amazon-sign-652x350It is safe to say that when it comes to buying things online, many turn to websites such as Amazon simply because they offer free/cheap shipping and have a variety of products available, but what does this mean for smaller sellers who are just trying to make a living? Does this mean that their services and shops have become redundant?

Perhaps, but in a bid to help rejuvenate sales in schools and to cash in on the sale of textbooks, Amazon has recently announced that they have struck up a deal with three large universities to operate co-branded websites. These websites will bear both Amazon and the university’s name and will offer students textbooks, fan shirts, food, and etc.

Essentially this will be similar to what Amazon already does and what students probably already do. However given that textbooks are a necessity in classes and given how expensive they are, it seems that instead of students purchasing them directly from the school’s bookshops, they could get them off Amazon along with other essentials.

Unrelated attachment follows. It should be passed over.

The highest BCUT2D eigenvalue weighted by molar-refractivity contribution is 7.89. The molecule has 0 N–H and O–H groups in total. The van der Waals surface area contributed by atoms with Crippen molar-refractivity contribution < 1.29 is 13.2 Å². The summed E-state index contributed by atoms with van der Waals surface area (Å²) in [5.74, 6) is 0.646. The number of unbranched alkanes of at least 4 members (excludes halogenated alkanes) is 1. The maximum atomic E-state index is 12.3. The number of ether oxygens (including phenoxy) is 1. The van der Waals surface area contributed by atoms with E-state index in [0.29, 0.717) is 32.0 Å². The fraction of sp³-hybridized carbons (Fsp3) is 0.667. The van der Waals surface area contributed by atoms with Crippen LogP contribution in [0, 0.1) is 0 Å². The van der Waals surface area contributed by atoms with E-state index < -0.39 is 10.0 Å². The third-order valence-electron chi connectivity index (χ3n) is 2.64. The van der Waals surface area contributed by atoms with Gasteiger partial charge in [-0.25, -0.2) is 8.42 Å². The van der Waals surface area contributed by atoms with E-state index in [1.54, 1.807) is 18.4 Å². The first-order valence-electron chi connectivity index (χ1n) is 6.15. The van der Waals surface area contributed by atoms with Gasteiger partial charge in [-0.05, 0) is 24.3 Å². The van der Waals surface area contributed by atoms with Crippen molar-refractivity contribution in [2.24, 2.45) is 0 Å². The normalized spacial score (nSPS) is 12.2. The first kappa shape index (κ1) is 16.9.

The universities participating include Purdue University, the University of Massachusetts Amherst and the University of California Davis. Course materials are eligible for one-day shipping regardless of whether the student has a Prime account, and there are also distribution centers on campus where students can collect their packages.

Students have so far reacted positively to Amazon’s new service. Evan Markley, a 20-year-old biomedical engineering student at Purdue was quoted as saying, “It was great, because the bookstores can run out of stock and get pretty hectic with everyone buying their books. This Amazon store is right on campus–where I am going to be during the day anyway.

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